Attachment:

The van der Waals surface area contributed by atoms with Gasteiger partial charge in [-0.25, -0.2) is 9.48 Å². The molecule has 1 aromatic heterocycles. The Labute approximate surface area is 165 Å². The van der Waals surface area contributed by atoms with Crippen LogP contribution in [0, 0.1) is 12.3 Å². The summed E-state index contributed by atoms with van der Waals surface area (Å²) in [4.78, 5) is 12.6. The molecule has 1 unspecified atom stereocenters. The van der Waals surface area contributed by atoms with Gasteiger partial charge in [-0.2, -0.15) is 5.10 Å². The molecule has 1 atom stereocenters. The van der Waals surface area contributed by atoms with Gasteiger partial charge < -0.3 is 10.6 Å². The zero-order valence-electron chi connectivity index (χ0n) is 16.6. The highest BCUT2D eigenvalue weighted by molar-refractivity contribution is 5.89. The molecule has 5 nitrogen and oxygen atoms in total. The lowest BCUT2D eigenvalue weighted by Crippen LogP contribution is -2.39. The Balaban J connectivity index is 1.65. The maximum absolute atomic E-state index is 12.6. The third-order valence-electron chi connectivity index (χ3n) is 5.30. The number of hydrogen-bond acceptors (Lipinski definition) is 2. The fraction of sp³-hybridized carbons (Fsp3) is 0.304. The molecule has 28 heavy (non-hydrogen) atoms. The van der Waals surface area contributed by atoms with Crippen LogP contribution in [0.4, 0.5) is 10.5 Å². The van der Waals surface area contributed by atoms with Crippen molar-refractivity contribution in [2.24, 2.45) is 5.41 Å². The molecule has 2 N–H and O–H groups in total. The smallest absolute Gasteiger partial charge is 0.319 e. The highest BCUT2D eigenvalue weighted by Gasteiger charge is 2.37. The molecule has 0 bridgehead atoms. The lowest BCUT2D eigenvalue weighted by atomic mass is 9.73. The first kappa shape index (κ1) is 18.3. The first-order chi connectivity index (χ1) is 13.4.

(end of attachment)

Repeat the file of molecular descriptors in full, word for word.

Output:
The van der Waals surface area contributed by atoms with Gasteiger partial charge in [-0.25, -0.2) is 9.48 Å². The molecule has 1 aromatic heterocycles. The Labute approximate surface area is 165 Å². The van der Waals surface area contributed by atoms with Crippen LogP contribution in [0, 0.1) is 12.3 Å². The summed E-state index contributed by atoms with van der Waals surface area (Å²) in [4.78, 5) is 12.6. The molecule has 1 unspecified atom stereocenters. The van der Waals surface area contributed by atoms with Gasteiger partial charge in [-0.2, -0.15) is 5.10 Å². The molecule has 1 atom stereocenters. The van der Waals surface area contributed by atoms with Gasteiger partial charge < -0.3 is 10.6 Å². The zero-order valence-electron chi connectivity index (χ0n) is 16.6. The highest BCUT2D eigenvalue weighted by molar-refractivity contribution is 5.89. The molecule has 5 nitrogen and oxygen atoms in total. The lowest BCUT2D eigenvalue weighted by Crippen LogP contribution is -2.39. The Balaban J connectivity index is 1.65. The maximum absolute atomic E-state index is 12.6. The third-order valence-electron chi connectivity index (χ3n) is 5.30. The number of hydrogen-bond acceptors (Lipinski definition) is 2. The fraction of sp³-hybridized carbons (Fsp3) is 0.304. The molecule has 28 heavy (non-hydrogen) atoms. The van der Waals surface area contributed by atoms with Crippen LogP contribution in [0.4, 0.5) is 10.5 Å². The van der Waals surface area contributed by atoms with Crippen molar-refractivity contribution in [2.24, 2.45) is 5.41 Å². The molecule has 2 N–H and O–H groups in total. The smallest absolute Gasteiger partial charge is 0.319 e. The highest BCUT2D eigenvalue weighted by Gasteiger charge is 2.37. The molecule has 0 bridgehead atoms. The lowest BCUT2D eigenvalue weighted by atomic mass is 9.73. The first kappa shape index (κ1) is 18.3. The first-order chi connectivity index (χ1) is 13.4.